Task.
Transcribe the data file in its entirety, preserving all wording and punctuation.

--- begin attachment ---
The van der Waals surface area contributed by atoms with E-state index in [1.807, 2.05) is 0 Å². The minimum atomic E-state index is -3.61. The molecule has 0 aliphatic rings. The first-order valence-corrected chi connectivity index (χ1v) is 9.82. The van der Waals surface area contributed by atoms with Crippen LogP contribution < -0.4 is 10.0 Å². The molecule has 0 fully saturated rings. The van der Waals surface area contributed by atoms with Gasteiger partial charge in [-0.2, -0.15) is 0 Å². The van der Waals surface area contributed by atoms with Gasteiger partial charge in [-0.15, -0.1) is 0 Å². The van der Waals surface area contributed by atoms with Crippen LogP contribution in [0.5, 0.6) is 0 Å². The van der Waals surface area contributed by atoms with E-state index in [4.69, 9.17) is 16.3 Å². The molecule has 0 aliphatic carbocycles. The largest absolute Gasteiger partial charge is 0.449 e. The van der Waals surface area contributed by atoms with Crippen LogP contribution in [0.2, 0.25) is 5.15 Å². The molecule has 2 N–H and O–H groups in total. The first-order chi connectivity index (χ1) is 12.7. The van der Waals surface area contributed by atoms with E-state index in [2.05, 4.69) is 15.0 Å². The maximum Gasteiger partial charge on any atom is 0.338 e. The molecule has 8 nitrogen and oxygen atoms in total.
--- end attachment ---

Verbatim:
The van der Waals surface area contributed by atoms with E-state index in [1.807, 2.05) is 0 Å². The minimum atomic E-state index is -3.61. The molecule has 0 aliphatic rings. The first-order valence-corrected chi connectivity index (χ1v) is 9.82. The van der Waals surface area contributed by atoms with Crippen LogP contribution < -0.4 is 10.0 Å². The molecule has 0 fully saturated rings. The van der Waals surface area contributed by atoms with Gasteiger partial charge in [-0.2, -0.15) is 0 Å². The van der Waals surface area contributed by atoms with Gasteiger partial charge in [-0.15, -0.1) is 0 Å². The van der Waals surface area contributed by atoms with Crippen LogP contribution in [0.5, 0.6) is 0 Å². The van der Waals surface area contributed by atoms with E-state index in [4.69, 9.17) is 16.3 Å². The molecule has 0 aliphatic carbocycles. The largest absolute Gasteiger partial charge is 0.449 e. The van der Waals surface area contributed by atoms with Crippen LogP contribution in [0.2, 0.25) is 5.15 Å². The molecule has 2 N–H and O–H groups in total. The first-order chi connectivity index (χ1) is 12.7. The van der Waals surface area contributed by atoms with E-state index in [2.05, 4.69) is 15.0 Å². The maximum Gasteiger partial charge on any atom is 0.338 e. The molecule has 8 nitrogen and oxygen atoms in total.